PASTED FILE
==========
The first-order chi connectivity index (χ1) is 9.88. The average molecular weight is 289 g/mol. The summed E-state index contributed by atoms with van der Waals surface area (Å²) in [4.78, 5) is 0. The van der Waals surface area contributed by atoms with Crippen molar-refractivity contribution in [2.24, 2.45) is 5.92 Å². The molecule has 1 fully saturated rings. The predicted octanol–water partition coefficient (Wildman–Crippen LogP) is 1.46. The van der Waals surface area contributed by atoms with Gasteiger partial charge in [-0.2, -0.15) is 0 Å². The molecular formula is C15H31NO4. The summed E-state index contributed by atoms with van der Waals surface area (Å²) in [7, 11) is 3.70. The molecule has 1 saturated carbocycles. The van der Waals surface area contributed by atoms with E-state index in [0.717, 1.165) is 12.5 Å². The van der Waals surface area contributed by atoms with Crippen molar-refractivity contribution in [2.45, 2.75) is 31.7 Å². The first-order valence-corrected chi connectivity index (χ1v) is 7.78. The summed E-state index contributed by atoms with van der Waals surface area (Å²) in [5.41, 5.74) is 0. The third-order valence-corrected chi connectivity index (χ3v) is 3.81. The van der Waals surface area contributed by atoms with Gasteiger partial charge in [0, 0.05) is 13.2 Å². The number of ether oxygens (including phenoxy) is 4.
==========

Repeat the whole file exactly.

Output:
The first-order chi connectivity index (χ1) is 9.88. The average molecular weight is 289 g/mol. The summed E-state index contributed by atoms with van der Waals surface area (Å²) in [4.78, 5) is 0. The van der Waals surface area contributed by atoms with Crippen molar-refractivity contribution in [2.24, 2.45) is 5.92 Å². The molecule has 1 fully saturated rings. The predicted octanol–water partition coefficient (Wildman–Crippen LogP) is 1.46. The van der Waals surface area contributed by atoms with Gasteiger partial charge in [-0.2, -0.15) is 0 Å². The molecular formula is C15H31NO4. The summed E-state index contributed by atoms with van der Waals surface area (Å²) in [7, 11) is 3.70. The molecule has 1 saturated carbocycles. The van der Waals surface area contributed by atoms with E-state index in [0.717, 1.165) is 12.5 Å². The van der Waals surface area contributed by atoms with Crippen molar-refractivity contribution in [2.45, 2.75) is 31.7 Å². The first-order valence-corrected chi connectivity index (χ1v) is 7.78. The summed E-state index contributed by atoms with van der Waals surface area (Å²) in [5.41, 5.74) is 0. The third-order valence-corrected chi connectivity index (χ3v) is 3.81. The van der Waals surface area contributed by atoms with Gasteiger partial charge in [0, 0.05) is 13.2 Å². The number of ether oxygens (including phenoxy) is 4.